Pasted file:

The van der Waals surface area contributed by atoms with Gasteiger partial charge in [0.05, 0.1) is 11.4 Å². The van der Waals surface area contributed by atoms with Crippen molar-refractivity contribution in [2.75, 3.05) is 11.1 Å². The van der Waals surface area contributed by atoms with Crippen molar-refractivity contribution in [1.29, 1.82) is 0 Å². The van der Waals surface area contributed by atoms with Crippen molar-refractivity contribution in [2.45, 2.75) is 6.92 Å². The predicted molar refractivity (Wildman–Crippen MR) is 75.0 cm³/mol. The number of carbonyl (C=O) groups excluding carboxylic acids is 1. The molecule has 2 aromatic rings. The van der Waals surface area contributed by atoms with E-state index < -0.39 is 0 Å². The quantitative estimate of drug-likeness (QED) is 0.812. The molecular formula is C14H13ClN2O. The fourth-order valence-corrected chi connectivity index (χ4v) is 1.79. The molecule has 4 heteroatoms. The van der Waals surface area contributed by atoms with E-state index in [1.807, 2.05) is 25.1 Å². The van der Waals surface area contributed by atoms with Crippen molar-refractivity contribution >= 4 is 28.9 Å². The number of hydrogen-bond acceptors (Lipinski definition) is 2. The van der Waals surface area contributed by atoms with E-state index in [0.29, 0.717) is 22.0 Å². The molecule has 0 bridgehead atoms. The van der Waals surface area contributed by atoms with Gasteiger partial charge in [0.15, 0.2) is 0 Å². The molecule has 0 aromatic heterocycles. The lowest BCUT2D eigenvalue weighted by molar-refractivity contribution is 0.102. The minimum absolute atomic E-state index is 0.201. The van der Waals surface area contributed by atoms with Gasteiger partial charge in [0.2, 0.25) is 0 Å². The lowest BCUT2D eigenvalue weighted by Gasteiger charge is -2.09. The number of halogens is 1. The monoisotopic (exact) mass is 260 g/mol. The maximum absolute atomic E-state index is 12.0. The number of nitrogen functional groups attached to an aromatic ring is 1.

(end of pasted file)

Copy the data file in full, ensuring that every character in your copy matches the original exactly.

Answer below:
The van der Waals surface area contributed by atoms with Gasteiger partial charge in [0.05, 0.1) is 11.4 Å². The van der Waals surface area contributed by atoms with Crippen molar-refractivity contribution in [2.75, 3.05) is 11.1 Å². The van der Waals surface area contributed by atoms with Crippen molar-refractivity contribution in [1.29, 1.82) is 0 Å². The van der Waals surface area contributed by atoms with Crippen molar-refractivity contribution in [2.45, 2.75) is 6.92 Å². The predicted molar refractivity (Wildman–Crippen MR) is 75.0 cm³/mol. The number of carbonyl (C=O) groups excluding carboxylic acids is 1. The molecule has 2 aromatic rings. The van der Waals surface area contributed by atoms with E-state index < -0.39 is 0 Å². The quantitative estimate of drug-likeness (QED) is 0.812. The molecular formula is C14H13ClN2O. The fourth-order valence-corrected chi connectivity index (χ4v) is 1.79. The molecule has 4 heteroatoms. The van der Waals surface area contributed by atoms with E-state index in [1.807, 2.05) is 25.1 Å². The van der Waals surface area contributed by atoms with Crippen molar-refractivity contribution >= 4 is 28.9 Å². The number of hydrogen-bond acceptors (Lipinski definition) is 2. The van der Waals surface area contributed by atoms with E-state index in [0.29, 0.717) is 22.0 Å². The molecule has 0 bridgehead atoms. The van der Waals surface area contributed by atoms with Gasteiger partial charge in [0.15, 0.2) is 0 Å². The molecule has 0 aromatic heterocycles. The lowest BCUT2D eigenvalue weighted by molar-refractivity contribution is 0.102. The minimum absolute atomic E-state index is 0.201. The van der Waals surface area contributed by atoms with Gasteiger partial charge in [0.2, 0.25) is 0 Å². The lowest BCUT2D eigenvalue weighted by Gasteiger charge is -2.09. The number of halogens is 1. The monoisotopic (exact) mass is 260 g/mol. The maximum absolute atomic E-state index is 12.0. The number of nitrogen functional groups attached to an aromatic ring is 1.